Your cat could be part Maine Coon but the only way you might be able to find out is with a DNA test (but see below). I can see that one so-called expert website states that you can confirm if you own a part Maine Coon by looking into their eyes. I am afraid that this is rubbish. It is very difficult to state that your cat is part Maine Coon judging by appearance only. And why should they exist? Why let a Maine Coon mate with a moggie? What’s the point? There is no point. Maine Coons can’t be outcrossed under the breed standard.
The cats below are described as “2x Cute Fluffy Half maine coon kittens for sale”. They provide no proof that this is the case. They didn’t even capitalise Maine Coon. The advert is on Gum Tree.
So, what is a “part Maine Coon cat”? It should be a cat which is the offspring of a Maine Coon and a random-bred cat. That would be a first filial part Maine Coon cat. They would be a hybrid. But there will be second, third and fourth and so on filials with less and less Maine Coon DNA in them.
What is the point of a “part Maine Coon cat”? Arguably there is no point because a part Maine Coon cat is in a strict sense a moggy, a non-purebred cat or random bred cat or a mixed-breed cat. There’s no real value in that. The concept of purebred cats is black-and-white. Either they are they aren’t.
Sometimes a cat will have distinctive Maine Coon features and although they are not registered as Maine Coons with a cat association you can probably say with some confidence that there is some Maine Coon in them. They might even be a purebred Maine Coon. But these cats will be the exception which proves the rule that appearance alone isn’t enough.
There’s a good reason why breeders register their Maine Coon cats with a cat association and why they receive documentary evidence that the cat is registered and that their cat has a lineage and therefore a pedigree. You need a paper trail, documentary evidence, that a cat is a purebred.
And you can’t rely on a cat’s personality to decide if they are part Maine Coon. It’s just not accurate enough. All domestic cats have very similar personalities although there are variations, of course.
To recap: appearance and personality cannot tell you whether a cat is part Maine Coon unless these are distinctive in the cat in question. Normally you won’t have this positive identification of appearance.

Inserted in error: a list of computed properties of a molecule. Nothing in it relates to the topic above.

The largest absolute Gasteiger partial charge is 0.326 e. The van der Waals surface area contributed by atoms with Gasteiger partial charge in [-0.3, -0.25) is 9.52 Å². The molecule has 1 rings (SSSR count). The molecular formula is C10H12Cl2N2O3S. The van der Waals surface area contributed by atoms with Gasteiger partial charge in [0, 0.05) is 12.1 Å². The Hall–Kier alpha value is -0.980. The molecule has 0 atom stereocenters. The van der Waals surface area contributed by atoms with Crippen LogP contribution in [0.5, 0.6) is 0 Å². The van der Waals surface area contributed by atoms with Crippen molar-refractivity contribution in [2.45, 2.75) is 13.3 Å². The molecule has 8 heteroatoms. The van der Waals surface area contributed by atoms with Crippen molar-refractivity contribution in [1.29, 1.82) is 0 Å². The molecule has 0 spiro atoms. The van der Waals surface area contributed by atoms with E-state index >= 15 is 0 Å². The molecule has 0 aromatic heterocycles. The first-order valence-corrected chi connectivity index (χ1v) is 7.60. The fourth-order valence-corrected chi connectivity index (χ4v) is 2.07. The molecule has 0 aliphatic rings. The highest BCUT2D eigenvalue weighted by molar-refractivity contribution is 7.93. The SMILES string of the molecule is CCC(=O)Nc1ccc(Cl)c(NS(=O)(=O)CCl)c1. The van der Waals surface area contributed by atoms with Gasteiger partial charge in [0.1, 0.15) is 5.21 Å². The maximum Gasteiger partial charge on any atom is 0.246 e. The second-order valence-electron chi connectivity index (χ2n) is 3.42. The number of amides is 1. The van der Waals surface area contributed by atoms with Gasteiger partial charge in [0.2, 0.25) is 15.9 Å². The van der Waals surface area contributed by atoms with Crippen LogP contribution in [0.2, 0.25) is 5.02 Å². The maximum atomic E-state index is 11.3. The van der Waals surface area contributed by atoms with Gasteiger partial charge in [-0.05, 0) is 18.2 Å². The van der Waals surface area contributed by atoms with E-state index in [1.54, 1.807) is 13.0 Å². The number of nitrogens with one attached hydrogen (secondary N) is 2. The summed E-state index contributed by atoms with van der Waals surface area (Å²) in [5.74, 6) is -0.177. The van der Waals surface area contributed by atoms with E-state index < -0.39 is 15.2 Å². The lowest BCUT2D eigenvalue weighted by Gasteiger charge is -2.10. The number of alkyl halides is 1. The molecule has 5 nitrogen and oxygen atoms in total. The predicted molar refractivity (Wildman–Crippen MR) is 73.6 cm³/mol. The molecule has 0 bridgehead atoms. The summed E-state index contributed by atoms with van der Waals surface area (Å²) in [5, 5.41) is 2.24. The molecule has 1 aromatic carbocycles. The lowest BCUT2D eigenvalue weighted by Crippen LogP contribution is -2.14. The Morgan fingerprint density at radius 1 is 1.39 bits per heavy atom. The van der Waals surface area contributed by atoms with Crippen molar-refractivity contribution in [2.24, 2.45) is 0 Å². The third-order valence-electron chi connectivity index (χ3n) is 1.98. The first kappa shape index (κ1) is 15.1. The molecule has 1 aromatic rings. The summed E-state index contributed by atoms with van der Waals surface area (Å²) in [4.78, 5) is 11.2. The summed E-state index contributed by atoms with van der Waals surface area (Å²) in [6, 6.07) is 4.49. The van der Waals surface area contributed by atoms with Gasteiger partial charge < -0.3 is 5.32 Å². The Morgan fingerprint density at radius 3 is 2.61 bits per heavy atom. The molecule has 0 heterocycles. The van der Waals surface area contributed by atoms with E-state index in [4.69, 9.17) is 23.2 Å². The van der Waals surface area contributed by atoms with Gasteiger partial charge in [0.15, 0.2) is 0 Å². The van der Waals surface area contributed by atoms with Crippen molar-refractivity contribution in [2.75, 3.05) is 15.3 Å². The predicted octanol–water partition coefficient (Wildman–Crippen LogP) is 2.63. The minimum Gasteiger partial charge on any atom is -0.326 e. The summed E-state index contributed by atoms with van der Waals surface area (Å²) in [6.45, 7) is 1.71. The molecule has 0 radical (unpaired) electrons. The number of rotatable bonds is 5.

And you will see lots of domestic cat companions advertised on rehoming websites described as “part Maine Coon” or “Maine Coon mix”. These are words to better advertise the cat, to encourage adoption. The person who writes these words has no idea whatsoever that the cat is genuinely part Maine Coon. It’s just marketing. Often these are misrepresentations in legal terms.
A lot of domestic cats have an appearance which is somewhat like a Maine Coon. They may have medium-longhair. They might have a ruff and large ears. They might be large cats with a fluffy, plumed tail. This will give them the appearance of the Maine Coon. But you can’t describe them as part Maine Coon because you just don’t know.
I will be brutally honest and state that it is misleading to describe a cat as “part Maine Coon” based on appearance. It’s basically a lie. What people should be stating is that their cat looks like a Maine Coon to a certain extent. They might advertise the cat as “having the appearance of a Maine Coon”. This is a more accurate description.
I’m not even sure that DNA testing would confirm a cat is part Maine Coon. I’m not sure that a test actually exists. There are DNA tests to check for certain diseases in Maine Coons such as hypertrophic cardiomyopathy (HCM). It’s much easier to test for the disease it is to test for a breed using DNA.
UC Davis, Veterinary Medicine, Veterinary Genetics Laboratory, provide a cat ancestry DNA test. They state that this test “traces the lineage of your cat and provides results for common physical traits of coat colour, fur length and coat type”. The test determines if an individual cat has descended from one or more of the eight ancestral groups which means groups from certain regions of the planet. They then compare those results with 29 breeds of cat “to determine if the cat has similarities to any of the reference breeds”.
My reading of that is that they cannot with complete confidence say that a cat is a Maine Coon or is part Maine Coon based upon DNA testing. Their testing will indicate that there may be some Maine Coon in a cat. Perhaps that is about as far as they can go. Sorry to sound so negative. I am being a realist ?. Disagree? Tell me ?.
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